Book Review: ‘Parveen Babi: A Life’ By Karishma Upadhyay Fetishises Actor’s Suffering

Chintan Girish Modi
·2-min read
A 1978 photo of Parveen Babi. Babi, who died in 2005, appeared in some of the most iconic movies of her time including Yash Chopra’s 'Deewaar' and Manmohan Desai’s Amar Akbar Anthony 
A 1978 photo of Parveen Babi. Babi, who died in 2005, appeared in some of the most iconic movies of her time including Yash Chopra’s 'Deewaar' and Manmohan Desai’s Amar Akbar Anthony

“If you try to stop me, I’ll jump out of the car and strip right here!” the manic woman warned the man accompanying her. Having worked with her long enough as her manager, he knew this wasn’t an empty threat... Although it was close to midnight, there was enough traffic on the flyover to ensure that if she did strip, as she was threatening to, the act would make the headlines. For the actress in question was Parveen Babi and her companion, her trusted manager, Ved Sharma.

These are the sensational opening lines of Parveen Babi: A Life (2020), the latest celebrity biography to hit the market. Journalist Karishma Upadhyay chronicles the life of an actor who was the darling of Hindi film audiences during the 1970s and 1980s but never had her contributions documented in the manner they deserved. This book was a much-needed exercise but unfortunately, it does not live up to its promise of “rescuing Parveen’s legacy from the bondage of myth and gossip.” Instead, it provides credence to rumours and uses conversations with ex-lovers to tell the story of a woman who “refused to acknowledge that the demons in her head were real” and whose “life was like a mirror that had shattered into a million pieces.”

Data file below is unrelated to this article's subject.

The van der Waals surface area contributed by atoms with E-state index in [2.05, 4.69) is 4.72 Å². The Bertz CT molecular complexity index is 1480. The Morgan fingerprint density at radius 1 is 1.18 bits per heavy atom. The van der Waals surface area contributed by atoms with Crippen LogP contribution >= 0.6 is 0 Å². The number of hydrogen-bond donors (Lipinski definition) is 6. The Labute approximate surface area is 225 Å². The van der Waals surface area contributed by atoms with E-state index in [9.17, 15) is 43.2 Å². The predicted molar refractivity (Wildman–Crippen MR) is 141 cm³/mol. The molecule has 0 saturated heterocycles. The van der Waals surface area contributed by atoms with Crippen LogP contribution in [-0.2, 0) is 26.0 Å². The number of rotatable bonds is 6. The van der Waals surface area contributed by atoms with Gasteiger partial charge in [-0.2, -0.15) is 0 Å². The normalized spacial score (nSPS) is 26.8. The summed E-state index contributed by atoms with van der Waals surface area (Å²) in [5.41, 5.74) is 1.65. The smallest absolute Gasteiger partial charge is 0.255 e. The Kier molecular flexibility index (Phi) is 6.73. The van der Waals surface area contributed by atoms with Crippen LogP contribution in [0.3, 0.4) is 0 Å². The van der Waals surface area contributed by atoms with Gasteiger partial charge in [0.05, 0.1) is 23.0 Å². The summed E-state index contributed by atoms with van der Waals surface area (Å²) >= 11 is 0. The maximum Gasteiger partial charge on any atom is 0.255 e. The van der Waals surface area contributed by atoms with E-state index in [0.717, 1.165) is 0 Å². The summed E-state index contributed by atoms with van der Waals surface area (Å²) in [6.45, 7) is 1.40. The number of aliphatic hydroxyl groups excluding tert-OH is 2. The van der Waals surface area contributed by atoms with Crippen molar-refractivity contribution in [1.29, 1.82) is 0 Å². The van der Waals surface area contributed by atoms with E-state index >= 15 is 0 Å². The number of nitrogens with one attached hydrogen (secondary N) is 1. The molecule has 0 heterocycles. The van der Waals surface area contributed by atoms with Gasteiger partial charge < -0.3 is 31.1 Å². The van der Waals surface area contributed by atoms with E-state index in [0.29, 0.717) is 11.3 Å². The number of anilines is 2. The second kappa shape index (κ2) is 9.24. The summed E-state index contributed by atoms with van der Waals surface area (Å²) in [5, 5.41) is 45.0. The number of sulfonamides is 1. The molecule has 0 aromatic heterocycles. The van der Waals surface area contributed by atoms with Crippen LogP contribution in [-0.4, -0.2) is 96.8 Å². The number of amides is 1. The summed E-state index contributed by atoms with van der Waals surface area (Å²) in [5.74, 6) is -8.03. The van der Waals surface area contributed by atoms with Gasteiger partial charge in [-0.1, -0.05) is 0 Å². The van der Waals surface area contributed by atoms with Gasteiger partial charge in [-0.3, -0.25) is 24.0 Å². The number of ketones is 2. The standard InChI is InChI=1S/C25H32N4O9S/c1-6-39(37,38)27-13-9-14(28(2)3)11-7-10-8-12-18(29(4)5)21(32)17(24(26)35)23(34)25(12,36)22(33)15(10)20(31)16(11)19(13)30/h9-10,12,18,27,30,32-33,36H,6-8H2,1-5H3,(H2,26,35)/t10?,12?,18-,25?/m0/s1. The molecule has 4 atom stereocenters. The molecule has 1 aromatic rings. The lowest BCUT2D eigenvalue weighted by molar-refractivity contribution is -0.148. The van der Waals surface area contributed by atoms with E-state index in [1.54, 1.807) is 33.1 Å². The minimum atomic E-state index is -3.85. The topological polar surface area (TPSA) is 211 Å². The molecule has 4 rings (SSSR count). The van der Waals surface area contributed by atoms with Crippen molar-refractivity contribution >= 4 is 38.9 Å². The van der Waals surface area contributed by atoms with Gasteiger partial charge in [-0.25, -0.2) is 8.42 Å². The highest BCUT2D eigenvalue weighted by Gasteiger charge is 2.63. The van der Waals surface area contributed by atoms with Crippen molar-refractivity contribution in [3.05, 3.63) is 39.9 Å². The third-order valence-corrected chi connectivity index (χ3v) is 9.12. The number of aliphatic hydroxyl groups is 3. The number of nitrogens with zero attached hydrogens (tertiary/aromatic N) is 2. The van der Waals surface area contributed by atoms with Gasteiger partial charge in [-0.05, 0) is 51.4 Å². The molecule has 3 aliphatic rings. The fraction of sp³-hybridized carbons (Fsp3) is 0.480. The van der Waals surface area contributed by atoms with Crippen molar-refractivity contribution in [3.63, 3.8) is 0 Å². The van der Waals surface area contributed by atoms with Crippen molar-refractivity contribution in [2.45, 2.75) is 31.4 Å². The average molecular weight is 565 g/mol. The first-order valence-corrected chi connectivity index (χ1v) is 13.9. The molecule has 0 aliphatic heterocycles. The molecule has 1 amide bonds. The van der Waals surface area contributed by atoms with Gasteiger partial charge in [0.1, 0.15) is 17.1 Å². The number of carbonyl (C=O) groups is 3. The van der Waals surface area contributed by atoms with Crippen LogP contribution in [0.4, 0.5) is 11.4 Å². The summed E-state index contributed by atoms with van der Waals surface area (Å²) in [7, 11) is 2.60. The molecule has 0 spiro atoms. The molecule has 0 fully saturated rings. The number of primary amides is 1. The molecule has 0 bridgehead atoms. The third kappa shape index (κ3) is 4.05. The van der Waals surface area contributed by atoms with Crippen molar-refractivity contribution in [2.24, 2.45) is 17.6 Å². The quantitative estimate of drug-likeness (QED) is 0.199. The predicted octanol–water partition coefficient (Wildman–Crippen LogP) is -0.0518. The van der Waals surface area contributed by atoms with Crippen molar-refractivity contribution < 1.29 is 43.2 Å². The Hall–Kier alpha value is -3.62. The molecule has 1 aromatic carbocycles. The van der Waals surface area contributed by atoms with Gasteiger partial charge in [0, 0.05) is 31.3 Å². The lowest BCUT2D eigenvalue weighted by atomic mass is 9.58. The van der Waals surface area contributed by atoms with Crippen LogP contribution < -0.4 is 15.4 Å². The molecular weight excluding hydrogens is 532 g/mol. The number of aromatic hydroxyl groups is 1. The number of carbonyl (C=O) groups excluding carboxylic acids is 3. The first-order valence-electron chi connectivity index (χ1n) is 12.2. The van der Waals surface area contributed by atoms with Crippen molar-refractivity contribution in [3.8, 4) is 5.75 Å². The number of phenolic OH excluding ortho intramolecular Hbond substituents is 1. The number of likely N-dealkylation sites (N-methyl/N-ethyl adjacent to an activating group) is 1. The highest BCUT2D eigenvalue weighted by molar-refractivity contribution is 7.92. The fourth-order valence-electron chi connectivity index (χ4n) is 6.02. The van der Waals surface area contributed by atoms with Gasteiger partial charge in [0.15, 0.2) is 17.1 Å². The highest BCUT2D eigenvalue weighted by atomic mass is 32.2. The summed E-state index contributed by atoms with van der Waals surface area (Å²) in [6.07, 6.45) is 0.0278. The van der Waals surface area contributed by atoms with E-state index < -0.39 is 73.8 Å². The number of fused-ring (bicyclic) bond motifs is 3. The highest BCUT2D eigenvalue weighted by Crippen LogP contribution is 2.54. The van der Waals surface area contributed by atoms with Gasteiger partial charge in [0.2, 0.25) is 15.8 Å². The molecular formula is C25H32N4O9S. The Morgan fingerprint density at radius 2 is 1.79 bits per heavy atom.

Babi, who died in 2005 at the age of 51, appeared in some of the most iconic movies of her time—Yash Chopra’s Deewaar (1975), Manmohan Desai’s Amar Akbar Anthony (1977), Ramesh Sippy’s Shaan (1980), Manoj Kumar’s Kranti (1981), Tinnu Anand’s Kaalia (1981), Kamal Amrohi’s Razia Sultan (1983)—but Upadhyay frames her narrative primarily through the lens of mental illness. For example, Babi’s “unhealthy possessiveness, acute jealousy and irrational anger” in relation to Protima Bedi, the wife of her ex-lover Kabir Bedi, are interpreted by the author as “a sign of a serious mental health issue.” When this connection is made, it reads like a ‘diagnosis’ that is uncalled for.

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